Lozen and her family are looking for a place of refuge from the despotic Ones who once held them captive and forced Lozen to hunt genetically engineered monsters. Lozen and her allies travel in search of a valley where she and her family once found refuge. But life is never easy in this post-apocalyptic world. When they finally reach the valley, they discover an unpleasant surprise awaiting them—and a merciless hunter following close behind. Hally, their enigmatic Bigfoot friend, points them to another destination—a possible refuge. But can Lozen trust Hally? Relying on her wits and the growing powers that warn her when enemies are near, Lozen fights internal sickness to lead her band of refugees to freedom and safety. Alongside family, new friends, and Hussein, the handsome young man whose life she saved, Lozen forges a path through a barren land where new recombinant monsters lurk and the secrets of this new world will reveal themselves to her . . . whether she wants them to or not.

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The Warriors

Joseph Bruchac

When twelve-year-old Jake Forrest's mother gets a job in a new city, everything changes. He has to move away from the Iroquois reservation he's lived on his entire life--away from his aunt and uncle, and away from the friends he plays lacrosse with. The lacrosse coach and players at his new school in Washington, D.C., believe that winning is everything, and they don't know anything about the ways of his people. As Jake struggles to find a place where he truly belongs, tragedy strikes and he must find out who he really is. Can he find courage to face the warrior within--the warrior who values peace and leads other to more noble pursuits than outscoring the opposition?

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Georgia Peaches and Other Forbidden Fruit

Jaye Robin Brown

Joanna meets the perfect girl for her and must decide whether to break a promise that could change everything for her and her family or lose out on love in this charming young adult romance that’s perfect for fans of Julie Murphy’s Dumplin’ and Becky Albertalli’s Simon vs. the Homo Sapiens Agenda. Joanna Gordon has been out and proud for years, but when her popular radio evangelist father remarries and decides to move all three of them from Atlanta to the more conservative Rome, Georgia, he asks Jo to do the impossible: to lie low for the rest of her senior year. And Jo reluctantly agrees. Although it is (mostly) much easier for Jo to fit in as a straight girl, things get complicated when she meets Mary Carlson, the oh-so-tempting sister of her new friend at school. But Jo couldn’t possibly think of breaking her promise to her dad. Even if she’s starting to fall for the girl. Even if there’s a chance Mary Carlson might be interested in her, too. Right?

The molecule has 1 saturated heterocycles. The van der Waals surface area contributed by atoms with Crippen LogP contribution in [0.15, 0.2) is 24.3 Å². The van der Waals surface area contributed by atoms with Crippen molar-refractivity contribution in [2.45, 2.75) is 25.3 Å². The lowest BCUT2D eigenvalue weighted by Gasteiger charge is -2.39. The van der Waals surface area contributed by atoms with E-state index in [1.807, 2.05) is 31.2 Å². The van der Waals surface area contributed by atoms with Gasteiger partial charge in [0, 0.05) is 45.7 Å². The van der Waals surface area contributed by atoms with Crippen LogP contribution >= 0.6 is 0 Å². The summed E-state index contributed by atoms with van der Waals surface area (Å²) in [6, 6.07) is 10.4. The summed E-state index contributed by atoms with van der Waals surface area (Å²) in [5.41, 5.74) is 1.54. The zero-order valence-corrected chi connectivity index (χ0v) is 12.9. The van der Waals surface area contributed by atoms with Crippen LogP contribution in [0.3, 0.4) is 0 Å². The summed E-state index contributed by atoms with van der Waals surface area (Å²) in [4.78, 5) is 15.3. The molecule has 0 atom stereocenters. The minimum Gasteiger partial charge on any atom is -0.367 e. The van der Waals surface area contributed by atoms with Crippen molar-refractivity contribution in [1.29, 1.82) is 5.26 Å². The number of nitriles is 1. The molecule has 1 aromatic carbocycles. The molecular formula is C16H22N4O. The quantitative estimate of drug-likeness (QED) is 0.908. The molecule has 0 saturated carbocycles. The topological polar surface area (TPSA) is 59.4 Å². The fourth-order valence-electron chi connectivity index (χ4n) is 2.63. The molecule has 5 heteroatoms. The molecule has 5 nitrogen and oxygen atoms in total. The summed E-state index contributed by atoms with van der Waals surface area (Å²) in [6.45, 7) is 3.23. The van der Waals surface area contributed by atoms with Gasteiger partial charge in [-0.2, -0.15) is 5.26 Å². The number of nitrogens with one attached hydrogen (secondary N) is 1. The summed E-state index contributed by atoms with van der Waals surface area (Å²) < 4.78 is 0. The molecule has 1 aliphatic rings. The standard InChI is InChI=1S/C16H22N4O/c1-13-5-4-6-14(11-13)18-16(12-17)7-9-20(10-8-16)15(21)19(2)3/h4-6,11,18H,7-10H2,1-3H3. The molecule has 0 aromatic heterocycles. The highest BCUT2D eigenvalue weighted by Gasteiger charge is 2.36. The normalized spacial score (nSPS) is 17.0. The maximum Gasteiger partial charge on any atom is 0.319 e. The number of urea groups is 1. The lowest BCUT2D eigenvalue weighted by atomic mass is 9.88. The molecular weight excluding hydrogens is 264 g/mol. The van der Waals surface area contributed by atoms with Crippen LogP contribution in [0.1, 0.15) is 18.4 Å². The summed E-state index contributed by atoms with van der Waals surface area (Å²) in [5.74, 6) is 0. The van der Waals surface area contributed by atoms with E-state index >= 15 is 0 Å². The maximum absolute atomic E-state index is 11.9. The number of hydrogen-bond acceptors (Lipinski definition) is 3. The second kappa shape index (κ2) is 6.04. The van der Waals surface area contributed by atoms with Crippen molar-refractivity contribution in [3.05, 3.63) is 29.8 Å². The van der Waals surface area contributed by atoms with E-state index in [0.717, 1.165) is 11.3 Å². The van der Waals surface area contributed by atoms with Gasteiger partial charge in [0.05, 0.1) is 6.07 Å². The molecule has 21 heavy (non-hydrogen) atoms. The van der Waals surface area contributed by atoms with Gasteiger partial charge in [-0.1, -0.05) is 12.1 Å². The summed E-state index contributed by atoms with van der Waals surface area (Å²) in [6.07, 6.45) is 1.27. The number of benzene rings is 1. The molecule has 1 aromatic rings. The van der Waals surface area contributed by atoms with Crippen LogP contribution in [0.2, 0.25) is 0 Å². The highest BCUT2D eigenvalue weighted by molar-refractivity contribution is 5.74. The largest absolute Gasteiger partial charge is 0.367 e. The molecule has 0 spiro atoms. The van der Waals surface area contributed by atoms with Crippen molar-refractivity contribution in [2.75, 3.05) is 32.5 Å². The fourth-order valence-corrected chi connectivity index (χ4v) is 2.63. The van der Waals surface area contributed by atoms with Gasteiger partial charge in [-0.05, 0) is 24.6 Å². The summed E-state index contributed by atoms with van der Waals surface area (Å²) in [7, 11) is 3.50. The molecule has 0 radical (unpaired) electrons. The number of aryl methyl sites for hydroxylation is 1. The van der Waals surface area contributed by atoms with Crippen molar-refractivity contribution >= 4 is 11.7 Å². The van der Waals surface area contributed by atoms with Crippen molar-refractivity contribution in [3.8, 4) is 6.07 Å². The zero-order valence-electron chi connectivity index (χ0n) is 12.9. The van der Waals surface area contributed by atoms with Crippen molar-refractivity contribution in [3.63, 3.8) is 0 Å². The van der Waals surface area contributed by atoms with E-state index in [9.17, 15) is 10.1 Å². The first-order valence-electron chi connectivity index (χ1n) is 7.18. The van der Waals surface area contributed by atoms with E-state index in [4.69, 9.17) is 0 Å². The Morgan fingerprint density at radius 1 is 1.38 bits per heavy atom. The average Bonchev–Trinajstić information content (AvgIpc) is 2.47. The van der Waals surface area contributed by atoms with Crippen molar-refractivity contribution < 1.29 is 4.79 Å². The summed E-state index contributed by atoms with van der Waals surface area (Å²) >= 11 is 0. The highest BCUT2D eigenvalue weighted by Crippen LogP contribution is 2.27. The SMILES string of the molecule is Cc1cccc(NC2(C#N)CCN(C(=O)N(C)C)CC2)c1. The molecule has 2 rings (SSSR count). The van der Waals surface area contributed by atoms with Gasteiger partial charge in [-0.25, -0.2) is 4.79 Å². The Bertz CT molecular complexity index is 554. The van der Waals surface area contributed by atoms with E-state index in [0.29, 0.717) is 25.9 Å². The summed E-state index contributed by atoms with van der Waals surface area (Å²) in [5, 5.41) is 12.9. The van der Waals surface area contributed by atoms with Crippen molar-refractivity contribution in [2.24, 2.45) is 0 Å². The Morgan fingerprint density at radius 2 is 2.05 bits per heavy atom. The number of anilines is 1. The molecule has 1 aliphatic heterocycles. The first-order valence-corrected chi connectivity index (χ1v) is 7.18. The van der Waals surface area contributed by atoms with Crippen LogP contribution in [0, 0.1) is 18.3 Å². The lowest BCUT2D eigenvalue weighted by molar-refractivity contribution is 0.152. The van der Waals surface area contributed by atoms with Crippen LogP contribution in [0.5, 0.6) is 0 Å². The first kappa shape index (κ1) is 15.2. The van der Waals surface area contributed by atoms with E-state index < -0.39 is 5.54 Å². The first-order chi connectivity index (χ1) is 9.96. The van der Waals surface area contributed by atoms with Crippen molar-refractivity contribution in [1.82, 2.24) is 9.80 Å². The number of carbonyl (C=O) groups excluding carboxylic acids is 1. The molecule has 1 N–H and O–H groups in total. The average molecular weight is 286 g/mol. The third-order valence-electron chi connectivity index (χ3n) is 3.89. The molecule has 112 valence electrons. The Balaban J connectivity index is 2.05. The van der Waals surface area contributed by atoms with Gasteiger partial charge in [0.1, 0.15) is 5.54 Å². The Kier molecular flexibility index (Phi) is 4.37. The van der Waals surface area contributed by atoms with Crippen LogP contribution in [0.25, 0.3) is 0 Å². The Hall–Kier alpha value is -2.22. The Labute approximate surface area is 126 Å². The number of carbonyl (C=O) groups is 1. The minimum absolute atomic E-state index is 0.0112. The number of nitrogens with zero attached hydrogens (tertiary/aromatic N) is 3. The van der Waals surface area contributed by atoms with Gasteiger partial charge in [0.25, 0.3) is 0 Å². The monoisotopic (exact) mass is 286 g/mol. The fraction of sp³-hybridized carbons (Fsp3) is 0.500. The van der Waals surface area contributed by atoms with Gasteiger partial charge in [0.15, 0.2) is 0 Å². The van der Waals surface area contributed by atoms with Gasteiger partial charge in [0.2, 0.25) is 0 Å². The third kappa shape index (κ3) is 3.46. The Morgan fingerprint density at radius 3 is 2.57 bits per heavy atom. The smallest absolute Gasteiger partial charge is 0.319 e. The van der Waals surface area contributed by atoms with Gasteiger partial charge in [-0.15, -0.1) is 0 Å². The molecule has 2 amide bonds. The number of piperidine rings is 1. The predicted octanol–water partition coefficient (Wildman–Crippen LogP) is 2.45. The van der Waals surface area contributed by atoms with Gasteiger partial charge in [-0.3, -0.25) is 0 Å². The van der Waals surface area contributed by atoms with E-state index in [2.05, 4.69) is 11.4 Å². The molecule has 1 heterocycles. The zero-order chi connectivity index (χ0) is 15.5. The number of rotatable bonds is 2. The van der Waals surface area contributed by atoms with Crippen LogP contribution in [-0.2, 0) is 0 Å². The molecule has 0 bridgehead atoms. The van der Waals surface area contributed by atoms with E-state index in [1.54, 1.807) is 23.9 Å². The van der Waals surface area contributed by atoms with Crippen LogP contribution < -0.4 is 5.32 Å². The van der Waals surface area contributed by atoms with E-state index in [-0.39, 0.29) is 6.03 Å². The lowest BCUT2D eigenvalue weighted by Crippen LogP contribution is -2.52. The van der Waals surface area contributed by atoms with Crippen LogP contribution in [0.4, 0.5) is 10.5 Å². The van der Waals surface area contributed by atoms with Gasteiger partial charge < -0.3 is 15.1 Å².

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Laughing at My Nightmare

Shane Burcaw

With acerbic wit and a hilarious voice, Shane Burcaw's Laughing at My Nightmare describes the challenges he faces as a twenty-one-year-old with spinal muscular atrophy. From awkward handshakes to having a girlfriend and everything in between, Shane handles his situation with humor and a "you-only-live-once" perspective on life. While he does talk about everyday issues that are relatable to teens, he also offers an eye-opening perspective on what it is like to have a life threatening disease.

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When Mr. Dog Bites

Brian Conaghan

Funny, clever, poignant, rude and absolutely brilliant - Brian Conaghan's gobsmackingly original novel does for Tourette's syndrome what The Curious Incident of the Dog in the Night-time did for Asperger's. An awesome, life-affirming read which makes you see the world through different eyes.

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Labyrinth Lost

Zoraida Cordova